The Professional Skills Tests


29th April 2016

First and foremost, I’d like to again take this time to mention another benefit that BCU offers, they stated in my interview that if you were to pass both of the Professional Skills Test (PST) before May 4th, you may be eligible for a £1,000 bursary. As a current University student, I can’t tell you how helpful that will be!

The PST’s are made up of a Literacy test and a Numeracy test, which must be done at an official centre. They recommend that you book as soon as possible, and definitely before August time if you can, simply to make sure that you get an appointment, as you must have passed both of these tests before you can begin your studies for this course-this is relevant for courses with the QTS, and if you need to take the tests, you will be informed about this well in advance. The policies around the tests have also now changed in that it used to be possible for you to retake the tests as many times as it takes for you to pass. However, since September 2012 it is now only possible for you to retake the tests twice, after which, if you have not passed, you must wait 2 years before taking the test again.

Your first set of tests are free, and you only pay for any resits you take. Most institutions will provide help sessions if you have applied with them and been successful in your interview. I personally did not attend any of these as I was too far away, however I found the practice tests and information more than sufficient to use as revision for the tests.

To sit your tests you’re required to take two forms of identification-I took my drivers license and my passport. You must also take a letter from an institution or confirmation of a place on a course to show also. I chose to take both of my tests on the same day, and had to go through the process twice, but that only takes 5 minutes, if that. You cannot wear any watch into the exam room, earphones are provided, as are a pen and paper for workings. You are also given a key to a locker to put your belongings in when you arrive. If you have ever been for your driving theory test, the process is very similar.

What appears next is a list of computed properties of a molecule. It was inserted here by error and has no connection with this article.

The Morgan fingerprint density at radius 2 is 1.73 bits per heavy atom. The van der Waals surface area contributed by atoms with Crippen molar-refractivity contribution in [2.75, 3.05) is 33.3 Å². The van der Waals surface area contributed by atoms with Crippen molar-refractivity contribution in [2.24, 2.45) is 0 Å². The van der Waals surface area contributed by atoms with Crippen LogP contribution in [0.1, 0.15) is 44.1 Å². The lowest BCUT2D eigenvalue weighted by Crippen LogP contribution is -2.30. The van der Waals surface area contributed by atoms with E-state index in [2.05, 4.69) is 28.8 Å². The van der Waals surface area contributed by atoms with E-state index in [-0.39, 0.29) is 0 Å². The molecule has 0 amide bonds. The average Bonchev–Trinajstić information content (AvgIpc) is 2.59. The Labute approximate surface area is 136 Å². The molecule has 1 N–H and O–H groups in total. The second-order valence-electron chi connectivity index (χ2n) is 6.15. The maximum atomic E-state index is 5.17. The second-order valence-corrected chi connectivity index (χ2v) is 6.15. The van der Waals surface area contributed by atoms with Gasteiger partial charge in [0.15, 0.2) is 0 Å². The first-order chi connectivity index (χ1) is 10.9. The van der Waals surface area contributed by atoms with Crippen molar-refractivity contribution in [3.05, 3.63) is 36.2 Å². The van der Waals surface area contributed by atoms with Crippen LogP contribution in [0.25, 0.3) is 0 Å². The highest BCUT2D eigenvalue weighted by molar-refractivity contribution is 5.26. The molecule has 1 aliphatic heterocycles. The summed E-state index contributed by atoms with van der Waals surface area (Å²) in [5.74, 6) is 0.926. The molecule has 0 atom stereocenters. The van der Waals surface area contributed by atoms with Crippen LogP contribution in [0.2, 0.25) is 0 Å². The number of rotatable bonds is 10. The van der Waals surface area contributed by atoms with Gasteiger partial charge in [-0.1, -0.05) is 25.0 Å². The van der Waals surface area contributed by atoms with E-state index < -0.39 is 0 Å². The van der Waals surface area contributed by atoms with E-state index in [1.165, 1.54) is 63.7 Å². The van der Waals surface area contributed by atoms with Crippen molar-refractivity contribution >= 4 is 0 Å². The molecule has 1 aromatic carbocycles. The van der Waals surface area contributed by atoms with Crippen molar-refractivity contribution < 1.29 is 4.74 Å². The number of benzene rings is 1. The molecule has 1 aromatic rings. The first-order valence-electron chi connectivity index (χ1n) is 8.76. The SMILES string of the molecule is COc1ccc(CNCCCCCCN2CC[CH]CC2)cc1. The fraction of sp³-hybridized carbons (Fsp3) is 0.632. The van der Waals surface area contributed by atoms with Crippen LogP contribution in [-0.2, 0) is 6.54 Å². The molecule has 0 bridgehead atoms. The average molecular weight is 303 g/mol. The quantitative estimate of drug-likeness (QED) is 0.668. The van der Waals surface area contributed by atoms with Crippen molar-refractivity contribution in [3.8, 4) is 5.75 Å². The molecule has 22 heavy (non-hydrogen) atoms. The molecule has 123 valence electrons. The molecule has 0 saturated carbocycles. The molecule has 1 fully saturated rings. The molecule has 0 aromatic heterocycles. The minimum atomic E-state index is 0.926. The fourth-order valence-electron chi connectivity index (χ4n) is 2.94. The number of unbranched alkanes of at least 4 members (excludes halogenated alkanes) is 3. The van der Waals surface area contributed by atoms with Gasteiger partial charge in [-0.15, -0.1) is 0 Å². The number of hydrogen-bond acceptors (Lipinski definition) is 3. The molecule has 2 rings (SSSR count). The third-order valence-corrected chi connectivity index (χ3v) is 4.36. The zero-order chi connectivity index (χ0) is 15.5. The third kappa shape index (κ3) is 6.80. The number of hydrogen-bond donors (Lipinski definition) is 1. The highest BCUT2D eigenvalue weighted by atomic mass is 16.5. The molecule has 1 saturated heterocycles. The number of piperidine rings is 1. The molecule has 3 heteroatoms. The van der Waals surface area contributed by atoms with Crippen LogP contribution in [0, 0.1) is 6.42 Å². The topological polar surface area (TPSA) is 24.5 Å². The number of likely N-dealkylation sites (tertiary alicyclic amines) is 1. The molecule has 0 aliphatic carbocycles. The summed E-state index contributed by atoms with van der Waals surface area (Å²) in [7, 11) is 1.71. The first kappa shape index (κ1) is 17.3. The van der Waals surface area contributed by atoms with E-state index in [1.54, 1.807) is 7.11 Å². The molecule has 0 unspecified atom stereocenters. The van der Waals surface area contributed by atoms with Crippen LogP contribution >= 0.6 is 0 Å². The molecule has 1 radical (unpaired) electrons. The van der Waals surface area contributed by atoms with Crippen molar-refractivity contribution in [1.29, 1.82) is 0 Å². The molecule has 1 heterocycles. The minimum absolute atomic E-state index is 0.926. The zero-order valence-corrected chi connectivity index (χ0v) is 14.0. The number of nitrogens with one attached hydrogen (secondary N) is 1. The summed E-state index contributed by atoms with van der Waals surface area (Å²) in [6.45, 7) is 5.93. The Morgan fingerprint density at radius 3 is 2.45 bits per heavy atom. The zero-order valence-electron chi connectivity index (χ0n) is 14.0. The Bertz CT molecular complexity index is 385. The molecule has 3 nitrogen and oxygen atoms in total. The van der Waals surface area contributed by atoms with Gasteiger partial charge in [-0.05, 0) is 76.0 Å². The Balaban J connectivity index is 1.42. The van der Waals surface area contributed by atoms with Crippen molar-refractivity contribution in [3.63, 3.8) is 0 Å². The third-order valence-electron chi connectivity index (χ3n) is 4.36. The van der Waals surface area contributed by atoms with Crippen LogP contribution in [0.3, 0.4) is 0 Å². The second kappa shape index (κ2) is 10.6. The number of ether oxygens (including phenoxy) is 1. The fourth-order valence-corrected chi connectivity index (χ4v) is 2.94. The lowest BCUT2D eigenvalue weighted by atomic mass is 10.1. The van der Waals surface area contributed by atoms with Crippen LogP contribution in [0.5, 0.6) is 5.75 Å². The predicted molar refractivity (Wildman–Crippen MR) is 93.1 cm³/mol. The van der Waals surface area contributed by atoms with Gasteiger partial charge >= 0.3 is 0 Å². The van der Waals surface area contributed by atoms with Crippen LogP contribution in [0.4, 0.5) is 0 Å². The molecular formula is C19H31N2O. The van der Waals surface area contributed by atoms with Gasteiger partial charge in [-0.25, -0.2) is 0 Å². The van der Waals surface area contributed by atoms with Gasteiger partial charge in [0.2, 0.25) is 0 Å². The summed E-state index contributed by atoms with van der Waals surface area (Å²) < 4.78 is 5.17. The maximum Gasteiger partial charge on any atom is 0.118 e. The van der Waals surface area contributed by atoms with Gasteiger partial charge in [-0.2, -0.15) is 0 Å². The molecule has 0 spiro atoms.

The literacy tests involve firstly a spelling test in which the words are read out to you, and are placed in a sentence for you to listen to, and spell out. I personally preferred to just type, however I am aware that some people find it easier to write their spellings instead, and this is perfectly fine. Punctuation is then tested, this is done by providing you with a text that is missing basic aspects of punctuation such as commas, full stops, speech marks, brackets, the capitalisation of letters, and the input of paragraphs, there are 15 pieces of punctuation which must be added. I found this aspect fairly easy, but it is always helpful to double and triple check by reading through it slowly. We’re often very used to reading so much material where the text is exactly as it should be without any errors, and so sometimes its easy to read it over and our brains to quickly fill in or sort out those errors; so reading slowly and double checking can make sure you spot those. Thirdly, there is a test of grammar, in which there are multiple (around-if not exactly-four) potential endings/beginnings/sections of a sentence that are missing and you must input the one that makes the most sense, and is the most grammatically correct. Again, I liked this one, some of them were rather easy, and others I just needed to read each option in my head to see which one sounded the most accurate if I wasn’t sure. And finally, the last test is of your comprehension. You’re given a text, and you must read the whole thing, the same text is used for every question. You’re either asked to link together meanings or implications, or asked which words imply the same as that used-this will become much clearer when you carry out the practice tests, its not as difficult as it sounds.